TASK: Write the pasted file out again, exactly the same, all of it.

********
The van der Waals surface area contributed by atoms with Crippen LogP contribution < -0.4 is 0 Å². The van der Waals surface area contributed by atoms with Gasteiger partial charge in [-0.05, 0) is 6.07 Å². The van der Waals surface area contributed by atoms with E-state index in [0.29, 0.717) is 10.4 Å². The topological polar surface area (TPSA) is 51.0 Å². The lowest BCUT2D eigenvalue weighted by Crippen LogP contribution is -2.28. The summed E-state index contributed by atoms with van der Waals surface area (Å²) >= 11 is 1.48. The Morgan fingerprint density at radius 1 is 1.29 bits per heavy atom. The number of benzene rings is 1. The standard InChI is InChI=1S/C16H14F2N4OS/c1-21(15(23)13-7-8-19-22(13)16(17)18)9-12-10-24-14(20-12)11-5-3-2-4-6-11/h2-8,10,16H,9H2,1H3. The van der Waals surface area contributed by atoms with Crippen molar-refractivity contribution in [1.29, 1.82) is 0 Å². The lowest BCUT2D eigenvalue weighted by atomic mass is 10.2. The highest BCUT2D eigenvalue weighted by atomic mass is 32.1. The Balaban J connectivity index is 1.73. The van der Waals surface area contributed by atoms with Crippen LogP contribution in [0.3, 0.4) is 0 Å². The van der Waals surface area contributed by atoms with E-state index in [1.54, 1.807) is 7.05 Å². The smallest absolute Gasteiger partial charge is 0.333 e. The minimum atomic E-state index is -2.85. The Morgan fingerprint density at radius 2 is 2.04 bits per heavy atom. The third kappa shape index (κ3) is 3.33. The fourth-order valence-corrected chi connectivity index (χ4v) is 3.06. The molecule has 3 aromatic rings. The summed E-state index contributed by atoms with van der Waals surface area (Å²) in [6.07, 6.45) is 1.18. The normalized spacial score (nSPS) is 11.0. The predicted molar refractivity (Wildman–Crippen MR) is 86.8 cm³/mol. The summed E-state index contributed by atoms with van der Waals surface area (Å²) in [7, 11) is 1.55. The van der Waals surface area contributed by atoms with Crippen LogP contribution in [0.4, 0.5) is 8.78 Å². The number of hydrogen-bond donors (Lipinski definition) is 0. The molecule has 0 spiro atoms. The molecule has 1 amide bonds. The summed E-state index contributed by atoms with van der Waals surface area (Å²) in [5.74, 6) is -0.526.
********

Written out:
The van der Waals surface area contributed by atoms with Crippen LogP contribution < -0.4 is 0 Å². The van der Waals surface area contributed by atoms with Gasteiger partial charge in [-0.05, 0) is 6.07 Å². The van der Waals surface area contributed by atoms with E-state index in [0.29, 0.717) is 10.4 Å². The topological polar surface area (TPSA) is 51.0 Å². The lowest BCUT2D eigenvalue weighted by Crippen LogP contribution is -2.28. The summed E-state index contributed by atoms with van der Waals surface area (Å²) >= 11 is 1.48. The Morgan fingerprint density at radius 1 is 1.29 bits per heavy atom. The number of benzene rings is 1. The standard InChI is InChI=1S/C16H14F2N4OS/c1-21(15(23)13-7-8-19-22(13)16(17)18)9-12-10-24-14(20-12)11-5-3-2-4-6-11/h2-8,10,16H,9H2,1H3. The van der Waals surface area contributed by atoms with Crippen molar-refractivity contribution in [1.29, 1.82) is 0 Å². The lowest BCUT2D eigenvalue weighted by atomic mass is 10.2. The highest BCUT2D eigenvalue weighted by atomic mass is 32.1. The Balaban J connectivity index is 1.73. The van der Waals surface area contributed by atoms with Crippen LogP contribution in [0.3, 0.4) is 0 Å². The van der Waals surface area contributed by atoms with E-state index in [1.54, 1.807) is 7.05 Å². The smallest absolute Gasteiger partial charge is 0.333 e. The minimum atomic E-state index is -2.85. The Morgan fingerprint density at radius 2 is 2.04 bits per heavy atom. The third kappa shape index (κ3) is 3.33. The fourth-order valence-corrected chi connectivity index (χ4v) is 3.06. The molecule has 3 aromatic rings. The summed E-state index contributed by atoms with van der Waals surface area (Å²) in [6.07, 6.45) is 1.18. The normalized spacial score (nSPS) is 11.0. The predicted molar refractivity (Wildman–Crippen MR) is 86.8 cm³/mol. The summed E-state index contributed by atoms with van der Waals surface area (Å²) in [7, 11) is 1.55. The van der Waals surface area contributed by atoms with Crippen LogP contribution in [0.4, 0.5) is 8.78 Å². The number of hydrogen-bond donors (Lipinski definition) is 0. The molecule has 0 spiro atoms. The molecule has 1 amide bonds. The summed E-state index contributed by atoms with van der Waals surface area (Å²) in [5.74, 6) is -0.526.